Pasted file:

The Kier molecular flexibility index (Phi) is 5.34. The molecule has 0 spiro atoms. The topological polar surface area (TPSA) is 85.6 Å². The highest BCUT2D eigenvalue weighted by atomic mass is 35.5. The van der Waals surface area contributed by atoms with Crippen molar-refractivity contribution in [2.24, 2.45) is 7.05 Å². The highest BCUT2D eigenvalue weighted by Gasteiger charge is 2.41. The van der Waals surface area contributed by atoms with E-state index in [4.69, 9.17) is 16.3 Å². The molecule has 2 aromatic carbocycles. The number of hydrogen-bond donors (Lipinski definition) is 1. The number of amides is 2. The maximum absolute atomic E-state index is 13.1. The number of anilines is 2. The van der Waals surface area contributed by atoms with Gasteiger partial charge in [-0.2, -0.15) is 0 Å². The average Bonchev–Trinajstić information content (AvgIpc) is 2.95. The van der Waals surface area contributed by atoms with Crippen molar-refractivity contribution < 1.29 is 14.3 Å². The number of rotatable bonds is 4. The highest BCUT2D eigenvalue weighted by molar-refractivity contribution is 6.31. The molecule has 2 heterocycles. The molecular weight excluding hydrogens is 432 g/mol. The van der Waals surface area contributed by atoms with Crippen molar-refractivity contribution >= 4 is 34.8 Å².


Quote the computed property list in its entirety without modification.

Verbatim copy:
The Kier molecular flexibility index (Phi) is 5.34. The molecule has 0 spiro atoms. The topological polar surface area (TPSA) is 85.6 Å². The highest BCUT2D eigenvalue weighted by atomic mass is 35.5. The van der Waals surface area contributed by atoms with Crippen molar-refractivity contribution in [2.24, 2.45) is 7.05 Å². The highest BCUT2D eigenvalue weighted by Gasteiger charge is 2.41. The van der Waals surface area contributed by atoms with E-state index in [4.69, 9.17) is 16.3 Å². The molecule has 2 aromatic carbocycles. The number of hydrogen-bond donors (Lipinski definition) is 1. The number of amides is 2. The maximum absolute atomic E-state index is 13.1. The number of anilines is 2. The van der Waals surface area contributed by atoms with Gasteiger partial charge in [-0.2, -0.15) is 0 Å². The average Bonchev–Trinajstić information content (AvgIpc) is 2.95. The van der Waals surface area contributed by atoms with Crippen molar-refractivity contribution < 1.29 is 14.3 Å². The number of rotatable bonds is 4. The highest BCUT2D eigenvalue weighted by molar-refractivity contribution is 6.31. The molecule has 2 heterocycles. The molecular weight excluding hydrogens is 432 g/mol. The van der Waals surface area contributed by atoms with Crippen molar-refractivity contribution >= 4 is 34.8 Å².